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PHYLYM LYCOPHYTA

Club Mosses, Spike Mosses, and Quillworts



Facts:

y Most primitive group of vascular plants
y Seedless
y There are not true mosses
y Many grow on tropical trees as epiphytes
y Some grow on temperate forest floors
y Selaginella kraussiana is not only an named by
an Indian tribe but known as the Golden Club
Moss
y In the Carboniferous some lycophytes were
forest-forming trees more than 35 meters tall.
y Lycophytes are the oldest extant group of
vascular plants, and dominated major habitats
for 40 million years.
y Club mosses have been used to make Christmas
decorations

Evolutionary History:

y Oldest extant group of vascular plants, and
dominated major habitats for 40 million years.
y Two evolutionary lines
o One composed of small herbaceous plants
o One composed of giant woody trees
y Giant lycophtyes strived for millions of years in
moist swamps
o Became extinct when climate became drier
at the end of the Carboniferous period
y Small lycophytes survived, represented by 1,200
species today


3 main types:

1
st
- Club Mossestrue roots, stems, and leaves. Spores are produced in
reproductive structures called strobili. Usually everygreen and have
flammable pores
2
nd
- Spike Mosses Spike mosses mainly have a tropical distribution,
growing in moist shaded habitats. They are terrestrial, perennial or annual
plants, without true roots. The stems are usually branched, with small
simple leaves that are arranged in four rows, with two rows having long
leaves, and two with small leaves. A small outgrowth called ligule is
located on the upper surface of each leaf, close to where it joins the stem.
3
rd
- Isoetes Quillworts: nearest living relatives of ancient tree Lycophtes
of the Carboniferous period. These plants tend to be aquatic but can grow
in vernal pools. The sporophyte of Isoetes consists of a short, fleshy
underground stem bearing quill-like microphylls on its upper surface and
roots on its lower surface. In Isoetes, the leaves are attached to a corm like
structure (fleshy stem) that is difficult to interpret morphologically.
Dichotomously branching roots arise form the lower portion of the stem.

CLASSES:

Club Mosses

Lycopodium Selaginella kraussiana
Spike Mossses

Selaginellales Selaginella_lepidophylla
Quillworts


Isoetes echinospora Isoetes species


Characteristics:

y Spider like plants
y Some live underground-nurtured by symbiotic
fungi
o Use other plants as substrates-epiphytes
y In other species, tiny gametophytes live above-
ground and are photosynthetic
y Sporophytes contain both upright and horizontal
stems
y Most significant feature = microphylls (leaf
which has arisen and evolved independently
from the leaves of other vascular plants)
o only a single unbranched strand of vascular
tissue or vein
o some bear sporangia singly on their upper
surfaces
y No secondary xylem development

ANATOMY
y Upright stems with many small leaves
y Adventitious roots
y Narrow leaves with a single vein
y Have ground-huggging stems that produce
dichotomously branching roots
y Club mosses: Sporophylls are cluster into club-
shaped cones (strobili)



Reproduction:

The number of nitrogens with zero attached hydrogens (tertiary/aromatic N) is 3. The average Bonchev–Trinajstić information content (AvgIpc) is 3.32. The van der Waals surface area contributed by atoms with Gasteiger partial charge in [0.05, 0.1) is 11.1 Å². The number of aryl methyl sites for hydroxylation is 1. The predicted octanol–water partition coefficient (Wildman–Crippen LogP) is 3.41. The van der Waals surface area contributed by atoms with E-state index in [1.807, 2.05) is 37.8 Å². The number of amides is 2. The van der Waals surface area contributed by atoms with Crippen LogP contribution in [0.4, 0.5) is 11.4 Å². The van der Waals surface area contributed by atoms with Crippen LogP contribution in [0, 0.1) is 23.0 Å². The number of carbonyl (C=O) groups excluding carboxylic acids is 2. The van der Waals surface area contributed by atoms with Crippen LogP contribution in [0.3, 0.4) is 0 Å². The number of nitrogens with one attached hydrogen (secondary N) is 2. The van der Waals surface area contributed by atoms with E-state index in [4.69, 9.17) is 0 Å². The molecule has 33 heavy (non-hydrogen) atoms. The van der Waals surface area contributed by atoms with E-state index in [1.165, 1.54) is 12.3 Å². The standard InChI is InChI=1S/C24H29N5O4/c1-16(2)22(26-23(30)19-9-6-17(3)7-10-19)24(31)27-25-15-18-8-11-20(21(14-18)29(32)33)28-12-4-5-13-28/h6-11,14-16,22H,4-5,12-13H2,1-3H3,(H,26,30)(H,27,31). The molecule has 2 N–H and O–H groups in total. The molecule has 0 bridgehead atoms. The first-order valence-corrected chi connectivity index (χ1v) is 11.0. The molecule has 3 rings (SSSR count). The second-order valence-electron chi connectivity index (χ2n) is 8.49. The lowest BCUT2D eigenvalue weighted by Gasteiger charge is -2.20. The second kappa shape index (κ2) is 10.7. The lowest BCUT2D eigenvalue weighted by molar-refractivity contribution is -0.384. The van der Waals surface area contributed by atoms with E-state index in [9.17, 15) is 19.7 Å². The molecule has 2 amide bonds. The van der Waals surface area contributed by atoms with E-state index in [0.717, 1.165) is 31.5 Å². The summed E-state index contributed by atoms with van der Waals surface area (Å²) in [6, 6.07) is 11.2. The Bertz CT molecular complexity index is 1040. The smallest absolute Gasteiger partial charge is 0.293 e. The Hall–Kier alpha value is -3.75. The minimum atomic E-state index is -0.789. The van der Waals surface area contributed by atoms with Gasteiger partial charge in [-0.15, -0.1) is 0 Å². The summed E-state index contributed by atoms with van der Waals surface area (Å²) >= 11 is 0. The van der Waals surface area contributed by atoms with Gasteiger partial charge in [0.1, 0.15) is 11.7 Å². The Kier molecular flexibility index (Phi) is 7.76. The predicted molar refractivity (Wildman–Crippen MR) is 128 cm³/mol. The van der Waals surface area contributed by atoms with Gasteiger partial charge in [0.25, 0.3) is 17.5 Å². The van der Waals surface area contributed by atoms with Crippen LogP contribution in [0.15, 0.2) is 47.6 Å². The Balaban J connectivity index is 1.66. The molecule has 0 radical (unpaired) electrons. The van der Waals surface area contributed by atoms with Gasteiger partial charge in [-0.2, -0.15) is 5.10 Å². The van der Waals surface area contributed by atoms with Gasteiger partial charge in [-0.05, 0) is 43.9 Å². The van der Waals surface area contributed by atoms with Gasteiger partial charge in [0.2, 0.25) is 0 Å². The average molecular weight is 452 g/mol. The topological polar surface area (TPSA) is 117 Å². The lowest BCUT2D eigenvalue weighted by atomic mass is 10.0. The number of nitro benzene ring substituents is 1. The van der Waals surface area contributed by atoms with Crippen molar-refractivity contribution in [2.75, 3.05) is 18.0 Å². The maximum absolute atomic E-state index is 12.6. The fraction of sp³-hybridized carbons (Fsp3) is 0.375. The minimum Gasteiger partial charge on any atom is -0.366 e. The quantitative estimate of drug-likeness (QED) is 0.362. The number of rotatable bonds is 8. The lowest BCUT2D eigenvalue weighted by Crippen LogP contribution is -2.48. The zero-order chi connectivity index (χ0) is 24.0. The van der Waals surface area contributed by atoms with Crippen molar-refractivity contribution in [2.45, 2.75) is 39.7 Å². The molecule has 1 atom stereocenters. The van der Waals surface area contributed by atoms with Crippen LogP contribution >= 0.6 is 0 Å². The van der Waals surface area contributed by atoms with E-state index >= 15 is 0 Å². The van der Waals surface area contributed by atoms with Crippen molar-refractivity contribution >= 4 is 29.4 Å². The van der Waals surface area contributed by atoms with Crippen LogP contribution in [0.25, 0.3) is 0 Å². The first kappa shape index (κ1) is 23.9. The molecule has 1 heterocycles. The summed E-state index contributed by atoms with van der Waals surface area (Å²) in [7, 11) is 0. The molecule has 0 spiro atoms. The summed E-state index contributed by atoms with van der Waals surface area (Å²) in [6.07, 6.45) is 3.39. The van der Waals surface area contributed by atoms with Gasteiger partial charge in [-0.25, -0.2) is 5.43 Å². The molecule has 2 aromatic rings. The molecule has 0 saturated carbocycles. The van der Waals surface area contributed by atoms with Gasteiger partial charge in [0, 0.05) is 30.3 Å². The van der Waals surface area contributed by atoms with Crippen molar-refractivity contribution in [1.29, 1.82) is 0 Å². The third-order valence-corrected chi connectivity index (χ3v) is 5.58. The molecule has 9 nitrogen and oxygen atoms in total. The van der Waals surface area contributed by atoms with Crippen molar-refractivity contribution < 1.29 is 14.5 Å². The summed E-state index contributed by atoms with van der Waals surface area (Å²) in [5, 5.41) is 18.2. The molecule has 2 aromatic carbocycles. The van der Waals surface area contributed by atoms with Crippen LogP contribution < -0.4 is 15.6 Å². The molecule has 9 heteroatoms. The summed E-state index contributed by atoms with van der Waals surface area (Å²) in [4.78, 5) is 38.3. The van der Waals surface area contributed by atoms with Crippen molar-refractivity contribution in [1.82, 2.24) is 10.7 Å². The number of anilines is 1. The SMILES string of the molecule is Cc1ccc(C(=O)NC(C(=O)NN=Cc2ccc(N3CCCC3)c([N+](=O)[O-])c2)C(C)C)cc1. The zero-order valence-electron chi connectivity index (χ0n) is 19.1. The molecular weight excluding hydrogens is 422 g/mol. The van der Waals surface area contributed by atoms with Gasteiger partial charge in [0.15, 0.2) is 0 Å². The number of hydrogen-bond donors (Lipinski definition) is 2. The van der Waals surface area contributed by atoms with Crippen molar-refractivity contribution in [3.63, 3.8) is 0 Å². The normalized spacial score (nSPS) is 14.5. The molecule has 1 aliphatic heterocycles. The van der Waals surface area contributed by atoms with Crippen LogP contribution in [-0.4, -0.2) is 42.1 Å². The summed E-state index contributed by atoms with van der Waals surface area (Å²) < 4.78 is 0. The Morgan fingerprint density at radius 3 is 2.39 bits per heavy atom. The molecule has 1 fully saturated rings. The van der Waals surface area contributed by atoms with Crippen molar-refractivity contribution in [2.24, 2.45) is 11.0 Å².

y Either homosporous with exosporic
gametophytes
y Or heterosporous with endosporic
gametophytes.
y Reduction in size of gametophyte
o Smaller than the sporophyte
o Can be microscopic and dependent plant
y Moved towards production of two different kinds
of spores
y One germinates to form male gametophytes and
the other female

LIFE CYCLE




CLAD DIAGRAM




VOCABULARY
Adventitious: 1. coming from another source and not inherent or
innate. 2. arising or occurring sporadically or in other than the
usual location.
Carboniferous: The Carboniferous Period occurred from about
354 to 290 million years ago during the late Paleozoic Era. The
term "Carboniferous" comes from England, in reference to the
rich deposits of coal that occur there. These deposits of coal
occur throughout northern Europe, Asia, and midwestern and
eastern North America.

Dichotomous: 1. Divided or dividing into two parts or
classifications. 2. Characterized by dichotomy.

Endosperm: the triploid (N=3) product of double fertilization in
angiosperms; during seed maturation the endosperm will develop
into a storage tissue that will provide nutrients to the seedling
as it emerges (in monocots) or that will be digested and stored
by the cotyledons before germination (in dicots).

Endosporic: gametophyte develops within the spores wall.

Exosporic: gametophyte development outside the spore wall, i.e.
the development of a free-living, multicellular gametophyte.

Heterosporous: having two types of spores: megaspores and
microspores.

Homosporous: having one type of spore.

Microphyll: 1. a leaf (as of a club moss) with single unbranched
veins and no demonstrable gap around the leaf trace. 2. a small
leaf.

Sporophyll: Leaf in ferns and mosses that bears the sporangia.
Strobilus: 1. a reproductive structure characterized by
overlapping scalelike parts, as a pine cone or the fruit of the
hop. 2. a conelike structure composed of sporophylls, as of the
club mosses and horsetails.



Works Cited
Campbell, Neil A., and Jane B. Reece. Biology. San Francisco: Benjamin Cummings,
2002. Print.
"Lycophyta." Welcome to University of Hawaii at Manoa Botany. Web. 18 Dec. 2011.
<http://www.botany.hawaii.edu/faculty/webb/bot201/lycopodium/lycophyta-
1.htm>.
"Lycopodiophyta." The Virtual Foliage Home Page! Web. 18 Dec. 2011.
<http://botit.botany.wisc.edu/courses/systematics/Phyla/Lycophyta/Lycophyta.ht
ml>.
"Phylum Lycophyta." The University of Virginia's College at Wise. Web. 18 Dec. 2011.
<http://people.uvawise.edu/swvaflora/Lycophyta.html>.